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Dr Greg Cynaumon

This parable is indeed timely - in today's trend where people usually think of happiness as a thing that can be found in more expensive material possessions.


This parable works from the view of one man. But, it doesn't work from the point of view of society. It is well known that civilization and art flourished once human beings moved from being hunter/gatherers into agriculture. This was because the work of a few could feed many. And, the many were as a result, free to really enjoy life (in the spirit of this parable. While this parable works from the point of view of the futility of being too greedy about money, etc, but it doesn't quite take the entire view of society as a whole.

Kent Thune

VK: You make a very good point and I completely agree. I can see how the parable doesn't fit society as a whole (assuming you mean the collective "society" of the world as we know it today) but it does fit the vast majority of the world population, which has long passed the hunter/gatherer societies, as well as the agrarian societies.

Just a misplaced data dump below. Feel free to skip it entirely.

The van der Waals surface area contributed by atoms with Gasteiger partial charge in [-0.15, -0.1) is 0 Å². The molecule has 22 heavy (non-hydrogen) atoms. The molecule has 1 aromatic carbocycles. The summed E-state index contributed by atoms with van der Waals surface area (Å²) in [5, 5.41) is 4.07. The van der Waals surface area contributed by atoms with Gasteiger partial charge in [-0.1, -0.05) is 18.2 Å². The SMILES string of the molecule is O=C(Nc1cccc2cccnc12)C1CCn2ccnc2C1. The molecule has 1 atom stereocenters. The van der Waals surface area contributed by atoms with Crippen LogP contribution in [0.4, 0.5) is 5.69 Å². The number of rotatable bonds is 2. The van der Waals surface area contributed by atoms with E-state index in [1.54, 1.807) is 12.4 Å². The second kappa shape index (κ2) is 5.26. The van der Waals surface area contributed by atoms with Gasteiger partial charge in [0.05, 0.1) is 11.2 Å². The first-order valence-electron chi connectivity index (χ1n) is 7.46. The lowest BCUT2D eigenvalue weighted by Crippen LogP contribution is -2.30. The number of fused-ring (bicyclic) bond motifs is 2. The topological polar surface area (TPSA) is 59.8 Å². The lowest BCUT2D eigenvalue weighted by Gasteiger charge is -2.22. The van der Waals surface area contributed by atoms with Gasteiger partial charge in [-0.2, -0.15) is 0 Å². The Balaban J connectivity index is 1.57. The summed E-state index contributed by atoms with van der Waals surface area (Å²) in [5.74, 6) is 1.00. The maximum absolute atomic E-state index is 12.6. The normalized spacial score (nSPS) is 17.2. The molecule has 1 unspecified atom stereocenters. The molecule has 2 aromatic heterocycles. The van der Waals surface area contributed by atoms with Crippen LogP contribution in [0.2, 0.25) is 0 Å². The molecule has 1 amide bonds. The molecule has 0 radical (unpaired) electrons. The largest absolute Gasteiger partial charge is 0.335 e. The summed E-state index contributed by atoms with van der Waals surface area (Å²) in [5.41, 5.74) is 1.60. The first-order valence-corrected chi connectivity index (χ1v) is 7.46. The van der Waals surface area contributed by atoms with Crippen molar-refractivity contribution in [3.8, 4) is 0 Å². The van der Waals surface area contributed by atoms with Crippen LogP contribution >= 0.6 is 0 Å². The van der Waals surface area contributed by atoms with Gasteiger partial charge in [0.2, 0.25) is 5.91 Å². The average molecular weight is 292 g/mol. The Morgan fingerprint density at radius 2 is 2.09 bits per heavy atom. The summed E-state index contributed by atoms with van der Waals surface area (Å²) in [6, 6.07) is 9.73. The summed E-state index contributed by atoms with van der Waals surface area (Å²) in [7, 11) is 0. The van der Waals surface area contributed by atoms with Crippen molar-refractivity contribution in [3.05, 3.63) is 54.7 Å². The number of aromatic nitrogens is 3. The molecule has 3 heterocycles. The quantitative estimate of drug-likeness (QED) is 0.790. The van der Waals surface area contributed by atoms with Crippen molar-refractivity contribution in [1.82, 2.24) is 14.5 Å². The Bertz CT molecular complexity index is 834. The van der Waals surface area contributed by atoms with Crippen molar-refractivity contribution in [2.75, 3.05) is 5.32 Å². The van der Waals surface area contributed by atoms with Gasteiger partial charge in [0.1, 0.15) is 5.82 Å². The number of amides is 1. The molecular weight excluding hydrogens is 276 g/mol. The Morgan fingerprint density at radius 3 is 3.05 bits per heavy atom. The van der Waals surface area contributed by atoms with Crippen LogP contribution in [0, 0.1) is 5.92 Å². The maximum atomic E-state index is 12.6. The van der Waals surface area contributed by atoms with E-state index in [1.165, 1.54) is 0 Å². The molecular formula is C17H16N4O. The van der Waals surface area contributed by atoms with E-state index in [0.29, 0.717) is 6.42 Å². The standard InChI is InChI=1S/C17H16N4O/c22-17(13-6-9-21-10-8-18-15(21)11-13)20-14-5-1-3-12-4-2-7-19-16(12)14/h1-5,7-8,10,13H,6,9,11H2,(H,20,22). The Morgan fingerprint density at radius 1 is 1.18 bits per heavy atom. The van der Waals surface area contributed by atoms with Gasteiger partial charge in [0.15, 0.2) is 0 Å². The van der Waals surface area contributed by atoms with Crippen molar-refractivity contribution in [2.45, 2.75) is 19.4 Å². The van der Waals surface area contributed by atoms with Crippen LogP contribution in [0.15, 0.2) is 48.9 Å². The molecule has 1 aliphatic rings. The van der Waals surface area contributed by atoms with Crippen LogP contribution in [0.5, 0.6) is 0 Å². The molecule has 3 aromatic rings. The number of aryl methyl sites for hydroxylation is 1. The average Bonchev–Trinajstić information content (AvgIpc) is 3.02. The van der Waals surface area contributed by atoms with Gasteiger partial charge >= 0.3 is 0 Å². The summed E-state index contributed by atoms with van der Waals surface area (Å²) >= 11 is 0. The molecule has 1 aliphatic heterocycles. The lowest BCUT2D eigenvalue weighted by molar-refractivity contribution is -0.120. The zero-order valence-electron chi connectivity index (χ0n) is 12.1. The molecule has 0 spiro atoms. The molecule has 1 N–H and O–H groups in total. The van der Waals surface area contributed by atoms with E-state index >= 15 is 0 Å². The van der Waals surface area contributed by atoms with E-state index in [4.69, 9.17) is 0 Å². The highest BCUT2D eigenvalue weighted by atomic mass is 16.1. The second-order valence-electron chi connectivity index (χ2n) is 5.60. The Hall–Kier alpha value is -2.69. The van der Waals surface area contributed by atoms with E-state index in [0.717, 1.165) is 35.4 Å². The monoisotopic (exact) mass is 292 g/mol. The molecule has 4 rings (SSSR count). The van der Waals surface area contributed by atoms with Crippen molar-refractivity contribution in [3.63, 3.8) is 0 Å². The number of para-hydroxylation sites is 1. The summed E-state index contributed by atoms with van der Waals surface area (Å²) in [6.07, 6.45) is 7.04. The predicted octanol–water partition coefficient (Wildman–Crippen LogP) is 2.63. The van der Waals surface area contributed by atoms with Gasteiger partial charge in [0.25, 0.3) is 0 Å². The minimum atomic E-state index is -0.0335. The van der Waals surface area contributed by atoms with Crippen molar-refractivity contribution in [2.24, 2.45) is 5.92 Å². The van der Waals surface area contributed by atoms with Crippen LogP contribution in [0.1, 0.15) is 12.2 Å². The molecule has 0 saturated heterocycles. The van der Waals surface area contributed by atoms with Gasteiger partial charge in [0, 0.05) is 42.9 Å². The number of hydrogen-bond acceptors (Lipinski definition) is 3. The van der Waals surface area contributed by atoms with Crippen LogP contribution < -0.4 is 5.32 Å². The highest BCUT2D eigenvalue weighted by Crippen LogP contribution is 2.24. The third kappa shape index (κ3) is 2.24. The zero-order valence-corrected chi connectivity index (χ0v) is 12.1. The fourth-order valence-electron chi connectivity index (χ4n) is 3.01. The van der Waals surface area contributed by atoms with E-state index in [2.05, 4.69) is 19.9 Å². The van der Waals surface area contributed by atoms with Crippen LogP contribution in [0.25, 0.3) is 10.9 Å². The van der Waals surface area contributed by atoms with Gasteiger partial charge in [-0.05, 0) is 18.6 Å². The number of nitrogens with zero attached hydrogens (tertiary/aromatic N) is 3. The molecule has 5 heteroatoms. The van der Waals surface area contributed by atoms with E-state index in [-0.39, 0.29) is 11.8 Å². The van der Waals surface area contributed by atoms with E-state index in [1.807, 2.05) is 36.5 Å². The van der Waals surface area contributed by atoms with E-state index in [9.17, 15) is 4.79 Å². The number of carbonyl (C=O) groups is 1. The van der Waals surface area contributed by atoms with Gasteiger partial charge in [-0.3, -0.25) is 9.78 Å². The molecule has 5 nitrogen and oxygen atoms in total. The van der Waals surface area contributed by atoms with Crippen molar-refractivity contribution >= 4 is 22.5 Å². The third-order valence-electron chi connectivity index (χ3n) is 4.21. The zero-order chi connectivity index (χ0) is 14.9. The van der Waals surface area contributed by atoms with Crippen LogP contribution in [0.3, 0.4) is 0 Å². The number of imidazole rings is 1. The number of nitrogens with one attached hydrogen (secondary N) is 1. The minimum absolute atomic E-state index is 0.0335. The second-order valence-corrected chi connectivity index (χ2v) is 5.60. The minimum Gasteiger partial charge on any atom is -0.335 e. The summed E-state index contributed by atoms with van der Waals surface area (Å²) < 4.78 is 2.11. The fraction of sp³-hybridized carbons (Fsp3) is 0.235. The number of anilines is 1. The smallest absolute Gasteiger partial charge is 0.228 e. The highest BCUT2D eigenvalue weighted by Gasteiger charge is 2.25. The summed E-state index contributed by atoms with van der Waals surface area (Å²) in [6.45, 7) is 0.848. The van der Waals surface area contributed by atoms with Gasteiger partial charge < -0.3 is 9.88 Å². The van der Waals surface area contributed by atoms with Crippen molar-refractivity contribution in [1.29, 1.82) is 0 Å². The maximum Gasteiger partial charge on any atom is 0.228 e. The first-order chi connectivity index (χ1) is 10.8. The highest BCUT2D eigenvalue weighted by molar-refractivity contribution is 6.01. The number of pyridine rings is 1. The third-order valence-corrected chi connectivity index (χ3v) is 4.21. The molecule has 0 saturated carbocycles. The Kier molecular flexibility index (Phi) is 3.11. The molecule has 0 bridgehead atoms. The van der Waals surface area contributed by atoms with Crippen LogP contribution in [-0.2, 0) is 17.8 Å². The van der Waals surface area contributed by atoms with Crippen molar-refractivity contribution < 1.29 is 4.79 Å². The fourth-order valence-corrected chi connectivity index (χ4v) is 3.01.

As the world became more "civilized," especially by the 20th century, humans became increasingly separated from Being (spirit, self-awareness, contentment, mindfulness, consciousness) and led more by ego satisfaction and materialism.

At a minimum, I believe anyone who is capable of finding this blog post on the Internet is susceptible to the distractions of the modern world. Therefore a story such as The Fisherman's Parable is hopefully a refreshing reminder that there is more to living than making money, buying things and serving the ego.

Thanks for the comment. I hope to hear from you again...


Does anyone know where a copy of this parable can be purchased? I'm looking for it in a book format.

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About Kent Thune

  • Kent Thune is a wealth manager, a writer and a philosopher... Read More


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